Rome in the sixteenth and seventeenth centuries was a hub of artistic experimentation. Michelangelo, Raphael, Caravaggio, and Bernini were transforming the city from a crumbling medieval backwater into a religious and political capital. While these artists were reshaping painting, sculpture, and architecture, they were also working behind the scenes to outmaneuver their artistic rivals, leading to soap opera-worthy drama. This seminar will explore the major artistic rivalries that yielded some of the period’s great monuments.
Four sessions. E – $195, R – $214.50
Rosie May holds a PhD in Italian Renaissance art history from Temple University in Philadelphia. She has taught art history at the college level and spent several years working as a tour guide at museums in Rome, Philadelphia, New York City, and Chicago. She is currently Associate Director of Interpretation and Visitor Research at the Museum of Contemporary Art.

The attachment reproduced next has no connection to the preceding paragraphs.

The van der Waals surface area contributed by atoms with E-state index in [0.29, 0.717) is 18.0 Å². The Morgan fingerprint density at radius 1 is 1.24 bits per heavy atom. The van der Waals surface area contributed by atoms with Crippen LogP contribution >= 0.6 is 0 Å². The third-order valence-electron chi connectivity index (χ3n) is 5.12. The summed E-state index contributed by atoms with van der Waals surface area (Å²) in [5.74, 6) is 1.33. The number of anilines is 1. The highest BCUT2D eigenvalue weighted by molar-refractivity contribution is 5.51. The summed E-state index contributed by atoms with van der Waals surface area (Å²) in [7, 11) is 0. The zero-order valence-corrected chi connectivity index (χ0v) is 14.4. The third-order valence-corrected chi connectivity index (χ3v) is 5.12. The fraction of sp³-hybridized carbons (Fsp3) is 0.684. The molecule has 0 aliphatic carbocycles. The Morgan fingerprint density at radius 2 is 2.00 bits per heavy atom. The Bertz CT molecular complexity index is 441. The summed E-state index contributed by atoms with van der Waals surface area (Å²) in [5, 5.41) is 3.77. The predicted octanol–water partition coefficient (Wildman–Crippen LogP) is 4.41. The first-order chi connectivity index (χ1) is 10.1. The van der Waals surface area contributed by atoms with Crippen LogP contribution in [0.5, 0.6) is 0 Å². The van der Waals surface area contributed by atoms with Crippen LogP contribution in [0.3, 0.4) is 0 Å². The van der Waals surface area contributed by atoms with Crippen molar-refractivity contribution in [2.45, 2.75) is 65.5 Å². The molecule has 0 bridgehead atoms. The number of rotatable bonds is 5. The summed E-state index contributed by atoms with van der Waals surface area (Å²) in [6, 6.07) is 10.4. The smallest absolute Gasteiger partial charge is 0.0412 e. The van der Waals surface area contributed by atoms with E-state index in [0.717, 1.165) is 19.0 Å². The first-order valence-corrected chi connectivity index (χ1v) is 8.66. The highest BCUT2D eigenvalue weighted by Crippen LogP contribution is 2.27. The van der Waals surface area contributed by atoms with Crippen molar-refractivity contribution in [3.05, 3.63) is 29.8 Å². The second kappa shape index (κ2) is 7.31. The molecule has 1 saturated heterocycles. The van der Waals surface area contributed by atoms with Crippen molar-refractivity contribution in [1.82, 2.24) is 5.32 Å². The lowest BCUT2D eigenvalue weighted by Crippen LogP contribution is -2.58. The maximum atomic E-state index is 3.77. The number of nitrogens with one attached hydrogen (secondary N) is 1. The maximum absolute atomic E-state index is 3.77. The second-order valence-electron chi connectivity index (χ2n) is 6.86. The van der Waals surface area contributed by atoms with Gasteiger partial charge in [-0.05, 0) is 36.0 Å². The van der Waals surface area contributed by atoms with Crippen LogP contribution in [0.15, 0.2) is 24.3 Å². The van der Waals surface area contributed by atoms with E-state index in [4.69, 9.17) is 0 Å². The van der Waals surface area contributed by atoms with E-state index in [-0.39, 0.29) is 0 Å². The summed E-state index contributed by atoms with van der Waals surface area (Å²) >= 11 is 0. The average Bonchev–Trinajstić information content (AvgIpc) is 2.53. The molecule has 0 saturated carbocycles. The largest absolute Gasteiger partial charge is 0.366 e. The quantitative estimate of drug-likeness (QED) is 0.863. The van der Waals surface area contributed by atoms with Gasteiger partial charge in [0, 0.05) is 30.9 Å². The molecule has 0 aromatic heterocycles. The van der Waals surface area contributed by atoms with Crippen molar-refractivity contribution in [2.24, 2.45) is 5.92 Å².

A free digital course packet of additional material, compiled by the instructor and distributed electronically before the seminar begins.
There is no reading assignment for the first class.
- Online registration opens at 9 am (CST) on Tuesday, January 7.
- Phone registration opens at 12 pm (CST) on Wednesday, January 8.
Early registration (E) prices are in effect from January 7 at 9 am through January 24 at 4 pm. Regular registration (R) prices are in effect January 24 at 4 pm through the end of the term.
We offer a 10% discount to members, seniors, and students.
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This seminar is part of the Newberry’s Seminars Program. Learn more about registering for a seminar, program policies and procedures, or teaching a seminar.